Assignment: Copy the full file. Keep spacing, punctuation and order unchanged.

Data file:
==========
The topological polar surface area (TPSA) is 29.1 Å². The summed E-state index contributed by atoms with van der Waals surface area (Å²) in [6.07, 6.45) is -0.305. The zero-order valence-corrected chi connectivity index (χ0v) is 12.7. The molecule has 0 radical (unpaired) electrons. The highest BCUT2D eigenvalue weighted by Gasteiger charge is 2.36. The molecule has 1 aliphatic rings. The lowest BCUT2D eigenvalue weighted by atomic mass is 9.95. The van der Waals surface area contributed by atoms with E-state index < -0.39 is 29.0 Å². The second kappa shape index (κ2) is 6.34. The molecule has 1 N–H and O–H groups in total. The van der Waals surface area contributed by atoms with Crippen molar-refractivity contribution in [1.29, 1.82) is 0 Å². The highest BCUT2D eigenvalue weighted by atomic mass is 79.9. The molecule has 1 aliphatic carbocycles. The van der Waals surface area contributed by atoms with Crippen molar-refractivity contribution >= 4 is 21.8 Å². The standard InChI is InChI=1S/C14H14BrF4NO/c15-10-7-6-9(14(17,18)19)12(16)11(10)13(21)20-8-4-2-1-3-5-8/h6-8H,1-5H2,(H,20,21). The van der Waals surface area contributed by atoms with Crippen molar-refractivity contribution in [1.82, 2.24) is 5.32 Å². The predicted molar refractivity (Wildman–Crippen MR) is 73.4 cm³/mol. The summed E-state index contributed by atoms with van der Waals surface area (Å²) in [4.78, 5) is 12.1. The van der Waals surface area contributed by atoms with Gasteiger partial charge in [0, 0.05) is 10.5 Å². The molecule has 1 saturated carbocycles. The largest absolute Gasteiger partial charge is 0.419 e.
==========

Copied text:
The topological polar surface area (TPSA) is 29.1 Å². The summed E-state index contributed by atoms with van der Waals surface area (Å²) in [6.07, 6.45) is -0.305. The zero-order valence-corrected chi connectivity index (χ0v) is 12.7. The molecule has 0 radical (unpaired) electrons. The highest BCUT2D eigenvalue weighted by Gasteiger charge is 2.36. The molecule has 1 aliphatic rings. The lowest BCUT2D eigenvalue weighted by atomic mass is 9.95. The van der Waals surface area contributed by atoms with E-state index < -0.39 is 29.0 Å². The second kappa shape index (κ2) is 6.34. The molecule has 1 N–H and O–H groups in total. The van der Waals surface area contributed by atoms with Crippen molar-refractivity contribution in [1.29, 1.82) is 0 Å². The highest BCUT2D eigenvalue weighted by atomic mass is 79.9. The molecule has 1 aliphatic carbocycles. The van der Waals surface area contributed by atoms with Crippen molar-refractivity contribution >= 4 is 21.8 Å². The standard InChI is InChI=1S/C14H14BrF4NO/c15-10-7-6-9(14(17,18)19)12(16)11(10)13(21)20-8-4-2-1-3-5-8/h6-8H,1-5H2,(H,20,21). The van der Waals surface area contributed by atoms with Crippen molar-refractivity contribution in [1.82, 2.24) is 5.32 Å². The predicted molar refractivity (Wildman–Crippen MR) is 73.4 cm³/mol. The summed E-state index contributed by atoms with van der Waals surface area (Å²) in [4.78, 5) is 12.1. The van der Waals surface area contributed by atoms with Gasteiger partial charge in [0, 0.05) is 10.5 Å². The molecule has 1 saturated carbocycles. The largest absolute Gasteiger partial charge is 0.419 e.